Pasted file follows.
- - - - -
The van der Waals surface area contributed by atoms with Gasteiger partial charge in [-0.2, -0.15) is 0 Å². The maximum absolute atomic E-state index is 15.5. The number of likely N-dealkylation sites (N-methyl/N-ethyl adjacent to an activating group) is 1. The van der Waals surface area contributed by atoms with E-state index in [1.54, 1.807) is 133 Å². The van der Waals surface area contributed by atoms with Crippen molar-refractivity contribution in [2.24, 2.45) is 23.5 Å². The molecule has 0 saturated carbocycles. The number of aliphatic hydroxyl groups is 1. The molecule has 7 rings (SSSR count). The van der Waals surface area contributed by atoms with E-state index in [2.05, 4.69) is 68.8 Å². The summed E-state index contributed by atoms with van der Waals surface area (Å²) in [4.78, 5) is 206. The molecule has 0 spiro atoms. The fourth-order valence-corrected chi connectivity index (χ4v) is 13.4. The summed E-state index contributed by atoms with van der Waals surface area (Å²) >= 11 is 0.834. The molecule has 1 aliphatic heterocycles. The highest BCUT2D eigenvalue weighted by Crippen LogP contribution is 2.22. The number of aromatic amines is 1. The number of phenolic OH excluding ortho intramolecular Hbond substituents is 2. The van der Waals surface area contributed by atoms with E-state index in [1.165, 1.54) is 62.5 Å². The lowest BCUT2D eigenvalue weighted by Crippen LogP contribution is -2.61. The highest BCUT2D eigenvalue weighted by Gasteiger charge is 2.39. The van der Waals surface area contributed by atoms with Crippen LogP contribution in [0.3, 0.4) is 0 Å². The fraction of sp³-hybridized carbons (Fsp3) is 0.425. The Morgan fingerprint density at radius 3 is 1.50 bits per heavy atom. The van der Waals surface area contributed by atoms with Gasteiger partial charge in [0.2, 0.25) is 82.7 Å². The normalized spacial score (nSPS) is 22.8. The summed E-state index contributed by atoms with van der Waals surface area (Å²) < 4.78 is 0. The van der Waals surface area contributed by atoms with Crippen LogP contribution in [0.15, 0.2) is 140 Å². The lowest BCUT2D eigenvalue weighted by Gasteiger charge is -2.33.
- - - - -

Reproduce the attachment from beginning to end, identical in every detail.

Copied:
The van der Waals surface area contributed by atoms with Gasteiger partial charge in [-0.2, -0.15) is 0 Å². The maximum absolute atomic E-state index is 15.5. The number of likely N-dealkylation sites (N-methyl/N-ethyl adjacent to an activating group) is 1. The van der Waals surface area contributed by atoms with E-state index in [1.54, 1.807) is 133 Å². The van der Waals surface area contributed by atoms with Crippen molar-refractivity contribution in [2.24, 2.45) is 23.5 Å². The molecule has 0 saturated carbocycles. The number of aliphatic hydroxyl groups is 1. The molecule has 7 rings (SSSR count). The van der Waals surface area contributed by atoms with E-state index in [2.05, 4.69) is 68.8 Å². The summed E-state index contributed by atoms with van der Waals surface area (Å²) in [4.78, 5) is 206. The molecule has 0 spiro atoms. The fourth-order valence-corrected chi connectivity index (χ4v) is 13.4. The summed E-state index contributed by atoms with van der Waals surface area (Å²) >= 11 is 0.834. The molecule has 1 aliphatic heterocycles. The highest BCUT2D eigenvalue weighted by Crippen LogP contribution is 2.22. The number of aromatic amines is 1. The number of phenolic OH excluding ortho intramolecular Hbond substituents is 2. The van der Waals surface area contributed by atoms with E-state index in [1.165, 1.54) is 62.5 Å². The lowest BCUT2D eigenvalue weighted by Crippen LogP contribution is -2.61. The highest BCUT2D eigenvalue weighted by Gasteiger charge is 2.39. The van der Waals surface area contributed by atoms with Crippen LogP contribution in [0.3, 0.4) is 0 Å². The fraction of sp³-hybridized carbons (Fsp3) is 0.425. The Morgan fingerprint density at radius 3 is 1.50 bits per heavy atom. The van der Waals surface area contributed by atoms with Gasteiger partial charge in [0.2, 0.25) is 82.7 Å². The normalized spacial score (nSPS) is 22.8. The summed E-state index contributed by atoms with van der Waals surface area (Å²) < 4.78 is 0. The van der Waals surface area contributed by atoms with Crippen LogP contribution in [0.15, 0.2) is 140 Å². The lowest BCUT2D eigenvalue weighted by Gasteiger charge is -2.33.